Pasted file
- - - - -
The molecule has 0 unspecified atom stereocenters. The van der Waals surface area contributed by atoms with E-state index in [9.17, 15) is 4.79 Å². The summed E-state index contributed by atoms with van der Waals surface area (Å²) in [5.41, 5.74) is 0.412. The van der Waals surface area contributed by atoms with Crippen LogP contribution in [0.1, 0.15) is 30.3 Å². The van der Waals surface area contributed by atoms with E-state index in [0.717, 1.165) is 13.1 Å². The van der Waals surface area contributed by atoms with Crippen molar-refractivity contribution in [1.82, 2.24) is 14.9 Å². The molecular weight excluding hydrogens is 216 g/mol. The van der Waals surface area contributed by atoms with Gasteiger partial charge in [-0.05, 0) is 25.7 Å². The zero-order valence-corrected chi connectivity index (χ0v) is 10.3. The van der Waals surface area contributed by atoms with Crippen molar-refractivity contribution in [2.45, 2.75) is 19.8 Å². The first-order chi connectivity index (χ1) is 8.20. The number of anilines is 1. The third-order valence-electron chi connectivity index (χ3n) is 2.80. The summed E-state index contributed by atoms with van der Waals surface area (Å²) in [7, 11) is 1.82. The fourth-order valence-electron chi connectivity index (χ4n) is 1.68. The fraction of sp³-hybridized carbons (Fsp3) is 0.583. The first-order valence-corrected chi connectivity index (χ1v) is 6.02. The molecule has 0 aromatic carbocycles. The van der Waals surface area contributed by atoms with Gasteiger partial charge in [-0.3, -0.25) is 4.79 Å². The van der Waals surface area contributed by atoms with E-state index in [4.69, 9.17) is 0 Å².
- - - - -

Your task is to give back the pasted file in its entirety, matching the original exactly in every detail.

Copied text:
The molecule has 0 unspecified atom stereocenters. The van der Waals surface area contributed by atoms with E-state index in [9.17, 15) is 4.79 Å². The summed E-state index contributed by atoms with van der Waals surface area (Å²) in [5.41, 5.74) is 0.412. The van der Waals surface area contributed by atoms with Crippen LogP contribution in [0.1, 0.15) is 30.3 Å². The van der Waals surface area contributed by atoms with E-state index in [0.717, 1.165) is 13.1 Å². The van der Waals surface area contributed by atoms with Crippen molar-refractivity contribution in [1.82, 2.24) is 14.9 Å². The molecular weight excluding hydrogens is 216 g/mol. The van der Waals surface area contributed by atoms with Gasteiger partial charge in [-0.05, 0) is 25.7 Å². The zero-order valence-corrected chi connectivity index (χ0v) is 10.3. The van der Waals surface area contributed by atoms with Crippen molar-refractivity contribution in [2.45, 2.75) is 19.8 Å². The first-order chi connectivity index (χ1) is 8.20. The number of anilines is 1. The third-order valence-electron chi connectivity index (χ3n) is 2.80. The summed E-state index contributed by atoms with van der Waals surface area (Å²) in [7, 11) is 1.82. The fourth-order valence-electron chi connectivity index (χ4n) is 1.68. The fraction of sp³-hybridized carbons (Fsp3) is 0.583. The first-order valence-corrected chi connectivity index (χ1v) is 6.02. The molecule has 0 aromatic carbocycles. The van der Waals surface area contributed by atoms with Gasteiger partial charge in [-0.3, -0.25) is 4.79 Å². The van der Waals surface area contributed by atoms with E-state index in [4.69, 9.17) is 0 Å².